Burnout and depression are nothing new in the workforce, yet some outlets highlight the prevalence of these issues for those in technology professions. A recent study by TeamBlind.com found that 39% of tech workers are depressed, implying this is a bigger issue in the technology field than other areas.
Common burnout factors include unfair compensation, unreasonable workload, and information overload. Assuming some tech jobs pay higher than other professions, it seems compensation is not a major issue, but is the workload and info overload really worse in tech jobs than other fields?
Caleb Backe with Maple Holistics mentions a figure that "a third of American tech employees identify as depressed." But he does not believe the industry attracts depressed workers. Rather he says, “there must be something about the tech workforce which leads to depression.” Emma Moore with Fundamental believes the culture of some technology companies with a younger workforce could contribute to burnout or depression. She notes that “younger generations [in technology companies] are allowed more leadership positions and respected more so than in other industries.” In other words, skills may quickly lead to a leadership role.
While this is great news to younger employees, Moore’s point is that “it is not always a good thing to have a young person un-mentored and leading groups of seasoned workers” from the perspective of older employees who have been in the workforce for a while. “Knowing that your age is not an indicator of wisdom and leadership may contribute to burnout.
This is further exacerbated by the possibility of a job being outsourced in the near future. Moore adds that “tech workers have to compete globally for competence and relevance, only to find they have to start from scratch with a new code or skill in the next few years." Fear of losing one’s job can result in depression in any industry, but maybe more so in technology if jobs are often outsourced or pressure to keep skill-sets current results in overload.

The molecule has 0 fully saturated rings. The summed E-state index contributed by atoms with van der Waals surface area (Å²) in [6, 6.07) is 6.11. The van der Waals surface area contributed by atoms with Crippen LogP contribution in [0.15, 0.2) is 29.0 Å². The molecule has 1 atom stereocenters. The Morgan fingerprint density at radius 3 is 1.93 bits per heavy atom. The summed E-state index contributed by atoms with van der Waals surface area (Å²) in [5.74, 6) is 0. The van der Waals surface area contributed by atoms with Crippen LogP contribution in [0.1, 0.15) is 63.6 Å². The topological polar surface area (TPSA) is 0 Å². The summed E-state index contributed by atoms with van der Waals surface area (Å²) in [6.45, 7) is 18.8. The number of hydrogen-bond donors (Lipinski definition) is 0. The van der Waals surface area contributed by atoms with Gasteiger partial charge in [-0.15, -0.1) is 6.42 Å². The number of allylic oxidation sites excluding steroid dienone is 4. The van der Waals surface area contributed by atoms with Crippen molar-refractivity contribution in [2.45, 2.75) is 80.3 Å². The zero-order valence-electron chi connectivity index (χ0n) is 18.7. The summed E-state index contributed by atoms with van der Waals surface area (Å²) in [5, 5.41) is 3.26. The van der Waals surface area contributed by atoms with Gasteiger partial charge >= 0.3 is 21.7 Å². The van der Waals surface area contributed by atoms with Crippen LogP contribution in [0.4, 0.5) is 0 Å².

From the employer perspective, Jodi Lasky, CEO of The Pride, believes burnout and depression may also be a result of unmet expectations. “We hear [about] people in tech who are living these great lives, making huge amounts of money, and loving the crazy schedule - especially on social media." When these experiences are visible on social channels and in the media, employees may feel these anomalies are the norm. Not having similar experiences but rather “normal lives, with ups and downs, makes the ups not feel as high and the lows feel lower. As a result, we feel like there's something wrong with us,” says Lasky.
With advances in technology, expectation in productivity has followed suit, even though people are still people. If people are expected to produce more with the same hours in a day, burnout and depression are a likely outcome. “The tech industry is one of the fastest growing and advancing fields, which may be the underlying cause of the rampant depression”, says Backe. “Ideally, people grow and develop at a natural pace, feeding off their previous accomplishments and experiences. However, the tech industry doesn't allow for any transition period to properly integrate the past, live in the present, and adapt for the future. Rather, it functions in hyperspeed and waits for nobody. Advancements come at a mile a minute and you either sink or swim. This effectively prevents employees from being able to recognize and appreciate their work as it becomes just another piece of the past.”
And employees want to know that “they are respected, that they make a difference, and that they matter” in every field, notes Lasky. As an employer, she cites the need for employees “to know they are an appreciated, valued part of the team”.
So is the tech industry advanced in every area except for a culture that promotes positive mental well-being? There is no simple answer. For now, prospective employees may be best served by looking beyond the fun perks of ping pong tables and free beer Fridays to what a workplace culture is like in the day-to-day grind.